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NYS Medical marijuana plan may be fueled by Akwesasne pot seizures

AKWESASNE – New York State is embarking upon a medical marijuana program, joining twenty other states in the U.S. already doing so.

AKWESASNE – New York State is embarking upon a medical marijuana program, joining twenty other states in the U.S. already doing so. Governor Andrew Cuomo made the announcement in Albany during his 2014 State of the State Address.

Provisions of the law that the program will be based on allow participating hospitals to utilize marijuana seized by state law enforcement during investigations. Some activists in Akwesasne wonder if that legal loophole will result in a local crackdown to supply the hospitals.

The two-hour speech covered much ground, but focused on his vision of unity in New York state.

Cuomo recognized tribal leaders who were present during his speech, including St. Regis Tribal Council members. The Democrat, up for re-election this year, touted his accomplishments with regional American Indian tribes as a 2013 highlight.

“After decades of conflicts, we renewed our spirit of partnership with the Indian Nations across this state,” Cuomo said. “Let’s take a moment to recognize the Nation Representatives: Ray Halbritter from the Oneida Nation of New York; Ron LaFrance of the St. Regis Mohawk, Beverly Cook of the St. Regis Mohawk and Michael Kimelberg of the Seneca Nation. Thank you, and thank you for being with us today. Thank you.”
Cuomo concluded his remarks by stating, “we are upstate, we are downstate, but we are one.”

In speaking on the medical marijuana plan, halfway through his presentation, Cuomo referenced the little-known Antonio G. Olivieri Controlled Substance Therapeutic Research Program. Olivieri was a former New York City councilman and assemblyman who underwent chemotherapy to combat a brain tumor. Prior to his death, a law was passed by the New York legislature in recognition of his choice to utilize marijuana to offset the chemo side-effects. The law had been dormant since the 1990’s.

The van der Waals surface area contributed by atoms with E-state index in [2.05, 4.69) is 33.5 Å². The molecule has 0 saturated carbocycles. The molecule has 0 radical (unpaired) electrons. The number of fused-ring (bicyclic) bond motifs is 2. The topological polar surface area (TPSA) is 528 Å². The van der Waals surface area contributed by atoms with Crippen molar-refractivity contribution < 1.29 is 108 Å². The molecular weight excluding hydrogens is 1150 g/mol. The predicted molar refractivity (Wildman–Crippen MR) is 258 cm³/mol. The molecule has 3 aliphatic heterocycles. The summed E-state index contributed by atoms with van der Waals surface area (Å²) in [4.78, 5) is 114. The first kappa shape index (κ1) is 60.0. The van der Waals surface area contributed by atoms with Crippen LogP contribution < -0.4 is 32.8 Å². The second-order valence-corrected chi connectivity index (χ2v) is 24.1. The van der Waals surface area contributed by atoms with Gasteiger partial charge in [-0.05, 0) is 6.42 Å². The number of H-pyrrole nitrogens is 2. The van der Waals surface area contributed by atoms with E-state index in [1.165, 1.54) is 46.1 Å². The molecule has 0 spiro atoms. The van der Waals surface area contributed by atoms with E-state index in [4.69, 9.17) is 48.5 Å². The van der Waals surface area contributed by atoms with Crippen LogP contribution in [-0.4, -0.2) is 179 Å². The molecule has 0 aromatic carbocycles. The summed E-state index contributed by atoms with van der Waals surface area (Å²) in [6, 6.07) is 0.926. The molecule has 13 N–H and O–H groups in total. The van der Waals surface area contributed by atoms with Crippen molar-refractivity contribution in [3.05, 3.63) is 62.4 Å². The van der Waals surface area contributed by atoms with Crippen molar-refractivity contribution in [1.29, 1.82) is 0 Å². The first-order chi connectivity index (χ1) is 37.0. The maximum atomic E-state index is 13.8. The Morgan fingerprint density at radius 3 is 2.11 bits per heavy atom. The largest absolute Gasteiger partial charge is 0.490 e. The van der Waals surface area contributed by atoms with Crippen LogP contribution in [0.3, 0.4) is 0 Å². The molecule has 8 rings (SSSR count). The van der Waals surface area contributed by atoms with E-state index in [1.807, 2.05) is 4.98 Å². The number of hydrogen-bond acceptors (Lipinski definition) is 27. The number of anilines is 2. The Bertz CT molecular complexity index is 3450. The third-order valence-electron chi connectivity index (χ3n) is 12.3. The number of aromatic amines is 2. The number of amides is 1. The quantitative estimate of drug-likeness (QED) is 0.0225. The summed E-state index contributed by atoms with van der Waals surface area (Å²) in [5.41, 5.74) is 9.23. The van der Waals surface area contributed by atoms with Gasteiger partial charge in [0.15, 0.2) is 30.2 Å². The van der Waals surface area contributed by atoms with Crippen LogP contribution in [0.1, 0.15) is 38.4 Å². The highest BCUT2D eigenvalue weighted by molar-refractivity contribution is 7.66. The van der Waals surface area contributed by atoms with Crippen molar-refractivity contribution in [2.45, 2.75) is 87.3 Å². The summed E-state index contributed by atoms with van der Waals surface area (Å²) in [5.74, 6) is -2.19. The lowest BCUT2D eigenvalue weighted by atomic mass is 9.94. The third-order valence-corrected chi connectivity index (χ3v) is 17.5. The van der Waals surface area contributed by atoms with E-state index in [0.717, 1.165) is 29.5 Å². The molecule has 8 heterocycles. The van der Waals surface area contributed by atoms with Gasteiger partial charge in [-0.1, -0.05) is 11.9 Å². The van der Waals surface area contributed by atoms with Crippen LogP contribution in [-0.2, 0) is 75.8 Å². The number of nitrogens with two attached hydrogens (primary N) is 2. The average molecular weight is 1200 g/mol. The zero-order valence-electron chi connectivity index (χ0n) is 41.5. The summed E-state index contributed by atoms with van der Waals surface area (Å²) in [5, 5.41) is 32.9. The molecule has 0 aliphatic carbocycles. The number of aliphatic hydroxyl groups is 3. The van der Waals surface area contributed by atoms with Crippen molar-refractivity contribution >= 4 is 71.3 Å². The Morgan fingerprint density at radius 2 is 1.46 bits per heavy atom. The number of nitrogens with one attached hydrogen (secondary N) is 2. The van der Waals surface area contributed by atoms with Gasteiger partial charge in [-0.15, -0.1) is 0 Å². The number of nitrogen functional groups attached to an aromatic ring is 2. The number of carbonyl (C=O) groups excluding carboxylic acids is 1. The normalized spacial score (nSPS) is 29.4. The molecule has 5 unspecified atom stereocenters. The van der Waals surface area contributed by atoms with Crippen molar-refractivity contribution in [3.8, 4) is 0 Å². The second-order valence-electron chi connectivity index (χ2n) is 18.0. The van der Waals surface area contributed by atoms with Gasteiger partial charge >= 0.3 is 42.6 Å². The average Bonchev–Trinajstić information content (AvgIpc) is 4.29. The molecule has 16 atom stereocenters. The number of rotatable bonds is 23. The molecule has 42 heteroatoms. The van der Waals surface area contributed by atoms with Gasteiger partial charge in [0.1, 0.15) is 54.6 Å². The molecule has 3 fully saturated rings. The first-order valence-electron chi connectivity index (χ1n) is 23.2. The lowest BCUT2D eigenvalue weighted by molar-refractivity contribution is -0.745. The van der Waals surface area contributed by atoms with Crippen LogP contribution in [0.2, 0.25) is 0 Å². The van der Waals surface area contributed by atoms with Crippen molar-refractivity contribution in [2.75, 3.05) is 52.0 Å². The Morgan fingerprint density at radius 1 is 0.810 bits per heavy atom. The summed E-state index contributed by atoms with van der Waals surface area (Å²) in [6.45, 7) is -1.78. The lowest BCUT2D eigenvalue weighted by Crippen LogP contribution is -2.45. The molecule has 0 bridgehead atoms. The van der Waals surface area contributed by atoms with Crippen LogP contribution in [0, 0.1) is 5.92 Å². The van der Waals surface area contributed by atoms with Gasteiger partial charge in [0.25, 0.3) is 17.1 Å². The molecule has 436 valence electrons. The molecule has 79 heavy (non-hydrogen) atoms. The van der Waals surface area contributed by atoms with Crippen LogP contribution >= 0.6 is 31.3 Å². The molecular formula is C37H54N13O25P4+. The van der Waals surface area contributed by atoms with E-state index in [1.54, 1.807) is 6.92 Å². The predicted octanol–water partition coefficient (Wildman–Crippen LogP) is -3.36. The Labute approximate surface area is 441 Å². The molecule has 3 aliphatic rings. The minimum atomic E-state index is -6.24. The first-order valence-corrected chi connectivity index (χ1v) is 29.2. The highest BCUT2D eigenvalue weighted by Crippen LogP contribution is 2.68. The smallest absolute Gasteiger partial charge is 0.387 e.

According to Cuomo, the new plan will allow up to 20 hospitals in the state to dispense medical marijuana to patients. The prescriptions will have to pass a panel of doctors who will approve the hospitals to dispense the marijuana. How the hospitals will acquire the controlled substance has stirred some debate within Iroquoia.

Language in the original 1980 law referenced how it might be done, “if, within a reasonable time, the commissioner (of health in New York) is unable to obtain controlled substances pursuant to subdivision one of this section, he shall conduct an inventory of available sources of such drugs, including but not limited to the New York state police bureau of criminal investigation and local law enforcement officials.”

Another possible source mentioned is the federal government marijuana farms, but that project has apparently been defunded recently. Federal law enforcement remains opposed to state marijuana schemes, despite some being voted into place by state residents. In the case of New York, Cuomo will bypass the legislature through the use of the law, which is already on the books.

Some St. Regis Tribal Police officers are also cross-sworn as federal Homeland Security agents, in an effort to stop controlled substances from passing through the reserve. Hundreds of pounds of marijuana have been confiscated through law enforcement operations as evidence. Could these police stashes be accessed to serve as a supply point for the program? The answer to that question is unknown at this time, but future drug busts may be scrutinized for that reason.

Social activists in Akwesasne decry the stigma that tobacco and marijuana arrests have brought to the community. “Outlawing nature makes no sense,” has been locally heard from young and old alike. Some tribal members who took notice of the Cuomo announcement, seized on it as an opportunity for the St. Regis Tribe to tax marijuana, like tobacco is. At the current rate, there is a concern that marijuana will be legally available throughout New York State before it is decriminalized in Akwesasne. Activists point to the high rates of cancer from local industrial pollution sites as a compelling reason why Akwesasne should be ahead of the mainstream curve concerning medical marijuana prescriptions. They say the option is needed to reduce the high rate of usage of powerful Oxycontin pills that are often prescribed for serious illness pain management.

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